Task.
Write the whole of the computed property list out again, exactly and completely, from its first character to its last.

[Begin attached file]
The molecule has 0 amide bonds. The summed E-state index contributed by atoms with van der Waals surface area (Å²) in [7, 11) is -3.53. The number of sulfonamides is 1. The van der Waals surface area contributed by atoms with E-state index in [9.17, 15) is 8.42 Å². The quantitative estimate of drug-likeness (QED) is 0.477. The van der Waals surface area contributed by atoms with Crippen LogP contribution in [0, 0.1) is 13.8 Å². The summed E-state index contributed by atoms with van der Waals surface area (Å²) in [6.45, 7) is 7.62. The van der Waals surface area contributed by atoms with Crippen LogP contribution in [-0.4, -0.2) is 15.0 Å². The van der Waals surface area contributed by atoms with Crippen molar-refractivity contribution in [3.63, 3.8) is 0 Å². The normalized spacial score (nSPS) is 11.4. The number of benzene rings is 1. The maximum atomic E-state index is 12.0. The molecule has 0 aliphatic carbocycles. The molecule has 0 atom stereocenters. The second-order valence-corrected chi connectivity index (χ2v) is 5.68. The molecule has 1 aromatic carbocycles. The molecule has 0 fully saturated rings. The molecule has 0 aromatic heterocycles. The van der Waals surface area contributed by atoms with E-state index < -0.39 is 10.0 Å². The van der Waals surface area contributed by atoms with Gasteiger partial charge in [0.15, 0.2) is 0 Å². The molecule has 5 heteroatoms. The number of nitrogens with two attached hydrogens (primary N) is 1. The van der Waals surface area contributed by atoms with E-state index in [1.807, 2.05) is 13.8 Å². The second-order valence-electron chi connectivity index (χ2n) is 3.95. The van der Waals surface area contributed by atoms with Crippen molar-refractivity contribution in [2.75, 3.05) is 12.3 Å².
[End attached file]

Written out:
The molecule has 0 amide bonds. The summed E-state index contributed by atoms with van der Waals surface area (Å²) in [7, 11) is -3.53. The number of sulfonamides is 1. The van der Waals surface area contributed by atoms with E-state index in [9.17, 15) is 8.42 Å². The quantitative estimate of drug-likeness (QED) is 0.477. The van der Waals surface area contributed by atoms with Crippen LogP contribution in [0, 0.1) is 13.8 Å². The summed E-state index contributed by atoms with van der Waals surface area (Å²) in [6.45, 7) is 7.62. The van der Waals surface area contributed by atoms with Crippen LogP contribution in [-0.4, -0.2) is 15.0 Å². The van der Waals surface area contributed by atoms with Crippen molar-refractivity contribution in [3.63, 3.8) is 0 Å². The normalized spacial score (nSPS) is 11.4. The number of benzene rings is 1. The maximum atomic E-state index is 12.0. The molecule has 0 aliphatic carbocycles. The molecule has 0 atom stereocenters. The second-order valence-corrected chi connectivity index (χ2v) is 5.68. The molecule has 1 aromatic carbocycles. The molecule has 0 fully saturated rings. The molecule has 0 aromatic heterocycles. The van der Waals surface area contributed by atoms with E-state index < -0.39 is 10.0 Å². The van der Waals surface area contributed by atoms with Gasteiger partial charge in [0.15, 0.2) is 0 Å². The molecule has 5 heteroatoms. The number of nitrogens with two attached hydrogens (primary N) is 1. The van der Waals surface area contributed by atoms with E-state index in [1.807, 2.05) is 13.8 Å². The second-order valence-electron chi connectivity index (χ2n) is 3.95. The van der Waals surface area contributed by atoms with Crippen molar-refractivity contribution in [2.75, 3.05) is 12.3 Å².